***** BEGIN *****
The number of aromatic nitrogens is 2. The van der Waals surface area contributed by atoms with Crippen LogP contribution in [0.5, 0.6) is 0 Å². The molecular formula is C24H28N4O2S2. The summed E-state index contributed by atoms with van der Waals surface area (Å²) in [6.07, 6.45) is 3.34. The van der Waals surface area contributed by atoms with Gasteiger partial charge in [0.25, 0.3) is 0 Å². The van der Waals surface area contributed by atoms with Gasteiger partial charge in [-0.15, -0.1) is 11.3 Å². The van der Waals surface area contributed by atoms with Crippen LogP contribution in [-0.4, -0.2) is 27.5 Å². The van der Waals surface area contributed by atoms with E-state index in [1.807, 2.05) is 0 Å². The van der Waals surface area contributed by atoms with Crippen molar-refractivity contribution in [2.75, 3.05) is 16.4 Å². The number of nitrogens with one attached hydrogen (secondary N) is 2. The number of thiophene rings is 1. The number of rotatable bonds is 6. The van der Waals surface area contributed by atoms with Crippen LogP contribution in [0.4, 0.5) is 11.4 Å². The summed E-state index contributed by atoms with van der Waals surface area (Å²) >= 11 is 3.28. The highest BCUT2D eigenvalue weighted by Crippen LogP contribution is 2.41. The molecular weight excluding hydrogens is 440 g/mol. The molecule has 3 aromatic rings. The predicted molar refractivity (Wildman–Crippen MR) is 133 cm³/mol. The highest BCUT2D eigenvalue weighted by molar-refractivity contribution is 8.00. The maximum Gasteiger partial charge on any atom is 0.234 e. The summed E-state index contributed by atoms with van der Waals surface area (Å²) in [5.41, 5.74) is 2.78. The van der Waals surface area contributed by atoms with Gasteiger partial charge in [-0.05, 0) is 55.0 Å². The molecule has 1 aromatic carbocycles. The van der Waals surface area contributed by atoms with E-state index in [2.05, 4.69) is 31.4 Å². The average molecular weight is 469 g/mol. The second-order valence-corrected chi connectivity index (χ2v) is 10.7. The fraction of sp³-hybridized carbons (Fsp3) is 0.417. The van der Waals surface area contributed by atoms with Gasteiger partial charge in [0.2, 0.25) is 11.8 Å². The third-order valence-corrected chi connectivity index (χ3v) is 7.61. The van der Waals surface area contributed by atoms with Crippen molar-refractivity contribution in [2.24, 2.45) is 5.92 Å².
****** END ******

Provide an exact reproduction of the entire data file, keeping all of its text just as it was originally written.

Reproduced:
The number of aromatic nitrogens is 2. The van der Waals surface area contributed by atoms with Crippen LogP contribution in [0.5, 0.6) is 0 Å². The molecular formula is C24H28N4O2S2. The summed E-state index contributed by atoms with van der Waals surface area (Å²) in [6.07, 6.45) is 3.34. The van der Waals surface area contributed by atoms with Gasteiger partial charge in [0.25, 0.3) is 0 Å². The van der Waals surface area contributed by atoms with Gasteiger partial charge in [-0.15, -0.1) is 11.3 Å². The van der Waals surface area contributed by atoms with Crippen LogP contribution in [-0.4, -0.2) is 27.5 Å². The van der Waals surface area contributed by atoms with E-state index in [1.807, 2.05) is 0 Å². The van der Waals surface area contributed by atoms with Crippen molar-refractivity contribution in [2.75, 3.05) is 16.4 Å². The number of nitrogens with one attached hydrogen (secondary N) is 2. The number of thiophene rings is 1. The number of rotatable bonds is 6. The van der Waals surface area contributed by atoms with Crippen LogP contribution in [0.4, 0.5) is 11.4 Å². The summed E-state index contributed by atoms with van der Waals surface area (Å²) >= 11 is 3.28. The highest BCUT2D eigenvalue weighted by Crippen LogP contribution is 2.41. The molecular weight excluding hydrogens is 440 g/mol. The molecule has 3 aromatic rings. The predicted molar refractivity (Wildman–Crippen MR) is 133 cm³/mol. The highest BCUT2D eigenvalue weighted by molar-refractivity contribution is 8.00. The maximum Gasteiger partial charge on any atom is 0.234 e. The summed E-state index contributed by atoms with van der Waals surface area (Å²) in [5.41, 5.74) is 2.78. The van der Waals surface area contributed by atoms with Gasteiger partial charge in [-0.05, 0) is 55.0 Å². The molecule has 1 aromatic carbocycles. The van der Waals surface area contributed by atoms with E-state index in [2.05, 4.69) is 31.4 Å². The average molecular weight is 469 g/mol. The second-order valence-corrected chi connectivity index (χ2v) is 10.7. The fraction of sp³-hybridized carbons (Fsp3) is 0.417. The van der Waals surface area contributed by atoms with Gasteiger partial charge in [0.2, 0.25) is 11.8 Å². The third-order valence-corrected chi connectivity index (χ3v) is 7.61. The van der Waals surface area contributed by atoms with Crippen molar-refractivity contribution in [2.24, 2.45) is 5.92 Å².